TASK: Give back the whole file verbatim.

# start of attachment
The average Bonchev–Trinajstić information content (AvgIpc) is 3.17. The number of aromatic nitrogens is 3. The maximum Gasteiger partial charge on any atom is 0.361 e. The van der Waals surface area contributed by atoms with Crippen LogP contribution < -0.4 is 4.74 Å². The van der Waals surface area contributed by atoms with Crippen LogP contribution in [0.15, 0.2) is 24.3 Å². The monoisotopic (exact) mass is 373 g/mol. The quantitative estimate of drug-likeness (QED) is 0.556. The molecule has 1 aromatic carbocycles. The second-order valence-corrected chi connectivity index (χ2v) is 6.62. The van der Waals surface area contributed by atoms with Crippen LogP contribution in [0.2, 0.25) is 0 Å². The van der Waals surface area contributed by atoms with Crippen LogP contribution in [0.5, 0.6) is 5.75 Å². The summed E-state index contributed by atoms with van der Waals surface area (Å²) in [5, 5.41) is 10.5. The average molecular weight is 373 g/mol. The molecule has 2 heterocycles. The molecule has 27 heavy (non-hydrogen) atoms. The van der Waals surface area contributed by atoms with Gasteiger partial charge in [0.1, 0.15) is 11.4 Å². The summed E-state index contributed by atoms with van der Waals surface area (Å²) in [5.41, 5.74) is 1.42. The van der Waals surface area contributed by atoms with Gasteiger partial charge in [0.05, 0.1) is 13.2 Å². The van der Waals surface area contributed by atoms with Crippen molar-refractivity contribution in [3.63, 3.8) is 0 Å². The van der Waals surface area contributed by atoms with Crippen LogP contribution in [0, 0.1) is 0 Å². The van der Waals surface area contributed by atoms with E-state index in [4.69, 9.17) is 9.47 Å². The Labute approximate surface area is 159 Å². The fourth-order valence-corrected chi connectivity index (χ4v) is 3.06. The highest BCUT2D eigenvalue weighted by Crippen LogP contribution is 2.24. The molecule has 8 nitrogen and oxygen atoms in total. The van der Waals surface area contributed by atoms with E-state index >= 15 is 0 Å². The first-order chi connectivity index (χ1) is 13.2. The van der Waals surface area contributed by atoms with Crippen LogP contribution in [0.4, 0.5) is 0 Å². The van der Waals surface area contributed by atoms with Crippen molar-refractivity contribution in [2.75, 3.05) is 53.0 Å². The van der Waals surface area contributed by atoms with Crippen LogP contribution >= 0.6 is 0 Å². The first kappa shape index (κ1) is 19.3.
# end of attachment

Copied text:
The average Bonchev–Trinajstić information content (AvgIpc) is 3.17. The number of aromatic nitrogens is 3. The maximum Gasteiger partial charge on any atom is 0.361 e. The van der Waals surface area contributed by atoms with Crippen LogP contribution < -0.4 is 4.74 Å². The van der Waals surface area contributed by atoms with Crippen LogP contribution in [0.15, 0.2) is 24.3 Å². The monoisotopic (exact) mass is 373 g/mol. The quantitative estimate of drug-likeness (QED) is 0.556. The molecule has 1 aromatic carbocycles. The second-order valence-corrected chi connectivity index (χ2v) is 6.62. The van der Waals surface area contributed by atoms with Crippen LogP contribution in [0.2, 0.25) is 0 Å². The van der Waals surface area contributed by atoms with Crippen LogP contribution in [0.5, 0.6) is 5.75 Å². The summed E-state index contributed by atoms with van der Waals surface area (Å²) in [5, 5.41) is 10.5. The average molecular weight is 373 g/mol. The molecule has 2 heterocycles. The molecule has 27 heavy (non-hydrogen) atoms. The van der Waals surface area contributed by atoms with Gasteiger partial charge in [0.1, 0.15) is 11.4 Å². The summed E-state index contributed by atoms with van der Waals surface area (Å²) in [5.41, 5.74) is 1.42. The van der Waals surface area contributed by atoms with Gasteiger partial charge in [0.05, 0.1) is 13.2 Å². The van der Waals surface area contributed by atoms with Crippen molar-refractivity contribution in [3.63, 3.8) is 0 Å². The van der Waals surface area contributed by atoms with Crippen LogP contribution in [0, 0.1) is 0 Å². The van der Waals surface area contributed by atoms with E-state index in [4.69, 9.17) is 9.47 Å². The Labute approximate surface area is 159 Å². The fourth-order valence-corrected chi connectivity index (χ4v) is 3.06. The highest BCUT2D eigenvalue weighted by Crippen LogP contribution is 2.24. The molecule has 8 nitrogen and oxygen atoms in total. The van der Waals surface area contributed by atoms with E-state index >= 15 is 0 Å². The first-order chi connectivity index (χ1) is 13.2. The van der Waals surface area contributed by atoms with Crippen LogP contribution in [0.4, 0.5) is 0 Å². The van der Waals surface area contributed by atoms with Crippen molar-refractivity contribution in [2.75, 3.05) is 53.0 Å². The van der Waals surface area contributed by atoms with Crippen LogP contribution >= 0.6 is 0 Å². The first kappa shape index (κ1) is 19.3.